Why the focus on young designers?
Honestly, I got bored of so many fashion blogs writing about the obvious: haute couture and massive fashion houses. I’m always looking for something fresh and new. That’s why I like to work with young designers, the truly talented and passionate ones that have just finished design school! Most interesting for me, is to actually go behind the scenes and show my readers what they do; there’s so much craft and precision to fashion.
Since you’ve made your case about Israeli designers and the fashion and style native to Tel Aviv, who are your favorite designers?
Karin Zalait, she’s right up there. I love her pieces, she does bridal and evening gowns. I admire her so much, I became her brand ambassador. Karin Zalait was the head designer for Diesel Italy and brings her experiences into her style today. Another favorite is Alone Livne, who has made his mark and makes the Israeli fashion industry proud. I’ll be wearing a two-piece bridal gown by Livne at my wedding soon. I’m most excited for the skirt, aptly named, “Beyonce.”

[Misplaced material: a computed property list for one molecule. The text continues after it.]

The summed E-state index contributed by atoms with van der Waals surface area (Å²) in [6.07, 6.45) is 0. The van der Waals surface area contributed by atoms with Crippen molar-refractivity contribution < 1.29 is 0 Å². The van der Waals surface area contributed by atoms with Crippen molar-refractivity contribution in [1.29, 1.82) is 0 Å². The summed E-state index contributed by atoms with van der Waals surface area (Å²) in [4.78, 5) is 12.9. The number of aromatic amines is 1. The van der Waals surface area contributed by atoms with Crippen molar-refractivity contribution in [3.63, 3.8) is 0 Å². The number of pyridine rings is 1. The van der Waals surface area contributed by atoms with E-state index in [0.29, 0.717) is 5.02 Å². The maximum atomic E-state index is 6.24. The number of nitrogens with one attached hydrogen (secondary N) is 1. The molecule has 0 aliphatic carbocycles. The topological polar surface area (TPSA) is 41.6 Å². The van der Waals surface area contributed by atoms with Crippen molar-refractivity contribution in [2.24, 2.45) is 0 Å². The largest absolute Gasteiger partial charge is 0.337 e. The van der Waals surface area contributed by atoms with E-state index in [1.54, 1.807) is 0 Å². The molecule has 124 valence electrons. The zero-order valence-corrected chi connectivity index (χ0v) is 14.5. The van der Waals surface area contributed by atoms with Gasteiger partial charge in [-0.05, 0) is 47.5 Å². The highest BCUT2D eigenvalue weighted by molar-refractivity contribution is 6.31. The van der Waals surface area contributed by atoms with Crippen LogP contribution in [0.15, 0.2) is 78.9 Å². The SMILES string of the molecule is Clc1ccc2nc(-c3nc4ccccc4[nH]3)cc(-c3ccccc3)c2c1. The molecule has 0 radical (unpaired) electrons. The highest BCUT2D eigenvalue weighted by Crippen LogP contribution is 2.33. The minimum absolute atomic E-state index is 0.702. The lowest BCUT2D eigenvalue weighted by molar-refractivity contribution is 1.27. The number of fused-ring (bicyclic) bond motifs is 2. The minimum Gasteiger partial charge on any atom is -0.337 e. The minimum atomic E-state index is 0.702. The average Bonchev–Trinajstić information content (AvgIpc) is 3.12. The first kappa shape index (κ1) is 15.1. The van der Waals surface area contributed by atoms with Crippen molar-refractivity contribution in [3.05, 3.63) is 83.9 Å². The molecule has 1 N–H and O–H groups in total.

Which jewelery designers do you think stand out in craft and style?
Actually, I am a big on jewelery, I cannot leave the house without it. It’s very hard to choose but I will mention a few special ones. Ili Goren is one, she’s a young designer that has a store in Tel Aviv, on Dizengoff Street, and recently started a clothing line. She does brilliant and creative things with Perspex and lasers. Another one is David Cohen, he stand out with his craft of leather jewelery. Lastly, Galisfly, Gal Vardi, originally from L.A., the designer came to Israel, has a studio on Rothschild Boulevard that very cool and unique- worth paying a visit!
What do you recommend for handbags?